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A tragic death in fancy dress

One of my hobbies is researching my family history - not something I would usually post about on this website, but my research has uncovered something horrifying that happened to the daughter of my great aunt in 1938.

The seven year old was killed in a tragic accident, the cause of which still occasionally makes the headlines eighty one years later.

Muriel Devine was writing a letter to her mother, my great aunt, when she dropped her pencil. She was dressed in a fancy dress costume at the time. As she went to pick up the pencil, the headdress she was wearing caught a flame from the fire, and soon her whole dress was also alight. Muriel died the following day.

Sadly children's fancy dress costumes even in 2019 are not classed as clothing but as a toy and do not therefore need to meet the same fire retardancy standards as normal clothing.

Every year, particularly around Hallowe'en, we hear stories in the news of children seriously injured when their costume catches fire.

One high profile example from a few years ago was the daughter of Strictly Come Dancing presenter Claudia Winkleman, whose costume caught fire causing significant burns.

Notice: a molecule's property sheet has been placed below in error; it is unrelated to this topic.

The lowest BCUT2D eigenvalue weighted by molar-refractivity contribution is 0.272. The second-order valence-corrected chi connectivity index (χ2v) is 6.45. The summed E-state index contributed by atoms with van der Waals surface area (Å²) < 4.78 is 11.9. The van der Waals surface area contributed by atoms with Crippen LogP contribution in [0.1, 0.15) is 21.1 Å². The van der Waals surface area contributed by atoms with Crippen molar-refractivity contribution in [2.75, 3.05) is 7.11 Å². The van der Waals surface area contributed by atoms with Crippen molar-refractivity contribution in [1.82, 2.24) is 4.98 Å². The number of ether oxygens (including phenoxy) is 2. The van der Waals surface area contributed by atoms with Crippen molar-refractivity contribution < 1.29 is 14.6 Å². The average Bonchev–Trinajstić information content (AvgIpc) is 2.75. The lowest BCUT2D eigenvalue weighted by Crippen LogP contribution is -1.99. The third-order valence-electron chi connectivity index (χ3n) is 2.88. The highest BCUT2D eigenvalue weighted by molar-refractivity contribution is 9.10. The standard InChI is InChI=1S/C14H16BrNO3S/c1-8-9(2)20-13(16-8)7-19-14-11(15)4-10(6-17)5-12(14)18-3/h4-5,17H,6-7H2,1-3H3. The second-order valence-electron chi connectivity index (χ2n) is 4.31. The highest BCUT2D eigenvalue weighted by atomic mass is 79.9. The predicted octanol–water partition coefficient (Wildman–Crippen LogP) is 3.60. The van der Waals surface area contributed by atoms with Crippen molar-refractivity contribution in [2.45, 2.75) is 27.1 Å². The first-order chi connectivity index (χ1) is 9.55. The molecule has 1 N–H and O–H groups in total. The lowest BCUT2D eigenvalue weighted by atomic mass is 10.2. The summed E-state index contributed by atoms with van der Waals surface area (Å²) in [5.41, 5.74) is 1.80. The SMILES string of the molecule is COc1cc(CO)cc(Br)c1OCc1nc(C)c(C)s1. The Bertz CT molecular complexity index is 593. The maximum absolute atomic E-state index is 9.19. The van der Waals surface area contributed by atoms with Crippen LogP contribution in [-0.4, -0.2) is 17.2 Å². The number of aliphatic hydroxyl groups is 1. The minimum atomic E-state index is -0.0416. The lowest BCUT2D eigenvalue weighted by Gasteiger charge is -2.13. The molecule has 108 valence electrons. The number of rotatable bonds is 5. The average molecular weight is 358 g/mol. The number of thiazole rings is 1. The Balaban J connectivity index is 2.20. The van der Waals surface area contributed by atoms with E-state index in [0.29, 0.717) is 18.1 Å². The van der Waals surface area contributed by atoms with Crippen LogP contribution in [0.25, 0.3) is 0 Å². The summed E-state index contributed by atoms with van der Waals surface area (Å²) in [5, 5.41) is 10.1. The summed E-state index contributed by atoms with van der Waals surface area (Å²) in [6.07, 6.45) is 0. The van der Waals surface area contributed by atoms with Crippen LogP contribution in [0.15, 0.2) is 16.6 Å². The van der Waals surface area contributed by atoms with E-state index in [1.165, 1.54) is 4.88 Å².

I call on the Government to change the laws on fancy dress costumes, so that they become clothing rather than toys, and therefore need to meet stricter regulations. Do it now, so that by this October, people dressing up as ghosts and witches do so more safely. This would not have saved poor Muriel all those years ago, but it could save other lives now.

Advice to parents on this important subject can be found on the ROSPA website at .

Completely separately, other research into my family history has found that, just nine years after the very first railway fatality, one of my ancestors was killed walking down a railway line in Whiston. This, yet again is sometimes still an issue 180 years later.

It seems that sometimes, we don't necessarily learn from history, or from accidents.

Further details on the above incidents are available on my family history blog

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